Sweat equity is great in the concept stage, but a lot of first time home buyers can easily get overwhelmed with projects. Now if you throw in kids and full time jobs to the mix, you’ve got the perfect disaster waiting to happen. I can attest to the difficulty of trying to juggle two children while tearing out a kitchen floor. Not having a stove at the ready was difficult and we ate out a lot. We also updated the laundry room (it is next to our kitchen) so we didn’t have laundry on site for a family of 4 either. It sure was a lot easier to get projects done before the kids were born. Never underestimate the amount of dust and dirt a project will entail. You’ll be cleaning and re-cleaning surfaces for a month after a project, whether you hire it out or do it yourself. And don’t start a big project unless you’ve got childcare with a backup plan because trust me, it will take much longer than you plan on. Kids don’t stick to schedules.
1-Demolition. Tearing out old stuff is a lot of fun and if you can get a Bagster (thebagster.com) in your area, it can be a cheap way to save a few bucks. Be wary of plumbing, gas lines and electrical conduit when ripping out drywall. If your home is older than 1978, you might have lead paint to contend with also. Homes older than that may also have asbestos, so leave that to the pro’s.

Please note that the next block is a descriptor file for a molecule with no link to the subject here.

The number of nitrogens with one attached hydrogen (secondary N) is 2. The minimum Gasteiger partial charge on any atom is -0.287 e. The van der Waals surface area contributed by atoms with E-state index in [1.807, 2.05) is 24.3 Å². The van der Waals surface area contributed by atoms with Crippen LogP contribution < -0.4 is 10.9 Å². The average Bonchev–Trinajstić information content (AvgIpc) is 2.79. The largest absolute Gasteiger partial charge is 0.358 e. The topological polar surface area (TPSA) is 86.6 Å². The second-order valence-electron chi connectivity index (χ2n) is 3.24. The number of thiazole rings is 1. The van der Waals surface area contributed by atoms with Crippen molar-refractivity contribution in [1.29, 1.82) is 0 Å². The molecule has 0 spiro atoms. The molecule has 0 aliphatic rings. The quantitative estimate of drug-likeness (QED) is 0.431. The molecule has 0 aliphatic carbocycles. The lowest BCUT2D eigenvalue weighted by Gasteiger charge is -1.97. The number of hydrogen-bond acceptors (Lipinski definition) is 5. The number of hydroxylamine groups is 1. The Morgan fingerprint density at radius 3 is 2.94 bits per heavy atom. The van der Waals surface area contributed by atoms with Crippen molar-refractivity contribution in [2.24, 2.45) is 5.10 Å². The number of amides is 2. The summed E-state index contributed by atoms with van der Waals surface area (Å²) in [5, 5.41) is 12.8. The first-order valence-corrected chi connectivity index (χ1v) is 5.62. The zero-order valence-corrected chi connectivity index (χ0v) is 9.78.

2-Paint/stain. This is a biggie for me because you can do it when the kids are sleeping, it can totally change a room and it’s cheap. A lot of older homes have wood grain style trim that can easily take a coat of white to update it instantly to this decade.
3-Lighting. Updating ancient lights with new fixtures can not only improve your home, but also your electric bill when you add power-sipper LED’s, CFL or Halogens.
4-Yardwork/landscaping. This is a big expense at our house because we have nearly an acre of land, therefore our landscaping and re-mulching every year really adds up. We’ve put in brick edgers to reduce the amount of weed trimming, added berms with low maintenance decorative plants and perennials and we buy our mulch in 15 cubic yards increments to get the biggest bulk discount. The amount of sheer muscle it takes to rake up the old mulch, then load, dump and spread the fresh mulch is the sweaty part. But the yearly savings adds up for us and we get a workout at the same time.
5-Door handles. This is a crazy simple idea, but as a Realtor, I find that a shiny new hardware on a front door is eye catching and a simple fix that people often don’t recognize. A front door entrance is the next biggest chance to make a statement that a homeowner gets to make, right after beautiful curb appeal. Why not update your door handles with something like brushed nickel or bronze that enhances your entry way? A freshly painted door also gives a home a neat, clean feeling.
Don’t forget to talk to a local Realtor before you head out to look for your next home!